International Drive, or “I-Drive” as it’s known to locals and frequent visitors, is a known tourist destination in Orlando. Close to the theme parks and a short drive to downtown Orlando, this street is home to the Orange County
Convention Center as well as a number of hotels, mini golf locations, the chain restaurants, over-priced themed bars, tattoo parlors, dinner theaters, a ton of convenience stores. It doesn’t pull in the locals; in fact, most locals do everything possible to avoid driving on this street. There is not much there to appeal to them; therefore it’s deemed not worth fighting through the traffic. For the local businesses, this means that it can be a struggle to get by. They can get the tourists into their shops, but no one can figure out how to get the locals in during off-season.
Artegon Marketplace, formerly known as “Festival Bay”, is trying to do this. No longer a typical mall, this shopping center has changed its format to be more of a giant upscale artsy flea market. It is an original idea for Orlando. There are large malls here as well as a few indoor flea markets, but none really match this concept. Most of the products are higher end (with a higher price point) and much more creative (you won’t find the typical cheap three for $9 Florida towel sales here like you will on the rest of I-drive.) While many of the products will appeal to the tourists, it almost seems as if the mall is trying to court local visitors more and more. They are even doing themed events like Food Truck days and a Wine Stroll. If you are looking for something a little different while exploring International Drive, it is definitely worth making a stop to check it out.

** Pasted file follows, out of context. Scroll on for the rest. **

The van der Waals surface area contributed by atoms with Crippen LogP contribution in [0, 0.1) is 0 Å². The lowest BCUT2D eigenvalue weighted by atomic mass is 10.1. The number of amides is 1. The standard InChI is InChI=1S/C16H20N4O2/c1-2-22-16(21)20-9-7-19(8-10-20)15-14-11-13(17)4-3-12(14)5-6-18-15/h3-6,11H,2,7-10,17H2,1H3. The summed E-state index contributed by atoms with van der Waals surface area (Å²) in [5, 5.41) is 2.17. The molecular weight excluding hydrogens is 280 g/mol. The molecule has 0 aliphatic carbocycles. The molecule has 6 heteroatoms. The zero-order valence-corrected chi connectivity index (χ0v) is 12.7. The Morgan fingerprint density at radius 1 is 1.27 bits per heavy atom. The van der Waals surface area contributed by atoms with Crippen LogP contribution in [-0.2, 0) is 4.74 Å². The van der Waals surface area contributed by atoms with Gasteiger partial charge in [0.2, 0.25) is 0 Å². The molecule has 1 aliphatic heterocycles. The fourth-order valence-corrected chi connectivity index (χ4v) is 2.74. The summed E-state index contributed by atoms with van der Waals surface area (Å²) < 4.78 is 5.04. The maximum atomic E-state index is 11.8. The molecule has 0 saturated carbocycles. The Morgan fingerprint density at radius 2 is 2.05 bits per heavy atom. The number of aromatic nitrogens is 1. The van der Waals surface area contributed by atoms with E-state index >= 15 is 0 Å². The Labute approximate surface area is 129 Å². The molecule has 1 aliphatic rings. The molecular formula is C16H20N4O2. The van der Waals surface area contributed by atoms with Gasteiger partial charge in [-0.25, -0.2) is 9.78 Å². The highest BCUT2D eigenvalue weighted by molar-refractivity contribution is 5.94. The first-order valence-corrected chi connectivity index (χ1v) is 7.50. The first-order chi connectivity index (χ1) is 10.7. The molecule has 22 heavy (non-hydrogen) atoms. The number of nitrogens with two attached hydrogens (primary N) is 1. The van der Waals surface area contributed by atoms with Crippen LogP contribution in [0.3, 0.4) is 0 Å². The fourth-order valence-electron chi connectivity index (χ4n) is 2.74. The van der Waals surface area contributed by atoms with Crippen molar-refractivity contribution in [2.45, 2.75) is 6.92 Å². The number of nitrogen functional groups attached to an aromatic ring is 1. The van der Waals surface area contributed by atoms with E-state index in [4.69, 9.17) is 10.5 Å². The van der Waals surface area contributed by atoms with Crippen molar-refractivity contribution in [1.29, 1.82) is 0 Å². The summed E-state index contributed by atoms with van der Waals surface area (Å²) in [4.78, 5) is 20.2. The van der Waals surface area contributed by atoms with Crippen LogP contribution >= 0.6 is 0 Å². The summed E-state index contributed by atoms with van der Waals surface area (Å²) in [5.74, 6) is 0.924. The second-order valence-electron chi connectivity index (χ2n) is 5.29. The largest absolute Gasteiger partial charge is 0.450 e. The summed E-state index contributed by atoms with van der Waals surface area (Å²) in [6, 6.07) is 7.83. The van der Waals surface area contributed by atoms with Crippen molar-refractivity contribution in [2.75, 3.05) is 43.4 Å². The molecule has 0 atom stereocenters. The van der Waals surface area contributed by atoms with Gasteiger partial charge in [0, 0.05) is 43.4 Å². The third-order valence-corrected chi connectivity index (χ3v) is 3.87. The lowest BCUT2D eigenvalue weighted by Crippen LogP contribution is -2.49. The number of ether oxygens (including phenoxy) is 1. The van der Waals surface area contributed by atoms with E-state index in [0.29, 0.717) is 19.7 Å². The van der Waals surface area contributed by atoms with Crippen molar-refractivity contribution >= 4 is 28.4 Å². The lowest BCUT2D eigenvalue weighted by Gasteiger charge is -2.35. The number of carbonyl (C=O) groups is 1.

That said, it doesn’t appear that the Marketplace is doing too well. Even on a Saturday, the mall was quiet. A few locals stopped to catch a movie at the Cinemark location at the end of the mall (they have some of the cheapest matinee shows in Orlando!), some browsed around the Bass Pro shop and the vendor stalls in the middle but, other than that, it was very peaceful (the exact opposite of their competitors at the nearby Florida Mall. A Saturday afternoon there is hectic, loud, and packed.)
Until we arrived at Gods and Monsters, the new comic book store at Artegon Marketplace.
It was opening day, and this comic book store had people all around. The inside was almost wall-to-wall with tons of visitors, cosplayers, and entertainers in the mall hallway and even outside the building on the sidewalks drawing people in. Walking in to this comic book store was an experience of its own.
Gods and Monsters can certainly throw an event. However, there was a lot of open space here that I hope they fill soon. They have some tables in the back that would be perfect for geeky meetups, game nights, etc. They also featured a TON of figurines and a fair amount of games for sale. There weren’t many comic books though, which surprised me a little. I guess when we decided to go check out the second largest comic book store, I just pictured aisles and aisles of comics. There were quite a few there, but they are the larger collected editions rather than the standard comic books (so if you’re a big fan who wanted to slip over and grab the latest edition while you’re in the area, this is not the place to go.)
Could Gods and Monsters be the store to help save Artegon Marketplace? Possibly. The geek scene is growing strong in Orlando. They do have a number of lovely, unique offerings, particularly in the way of local artists’ work. However, there wasn’t anything about it that would drag me in on the regular. I would go there just to look once or twice (it is very pretty), but it is not the sort of store where you would regularly go to browse. They are going to need to set up regular events to start dragging in visitors, perhaps even courting some of the local nerdy meetup groups into partnering for larger events. The store definitely has potential. I can’t wait to see what they do in the future!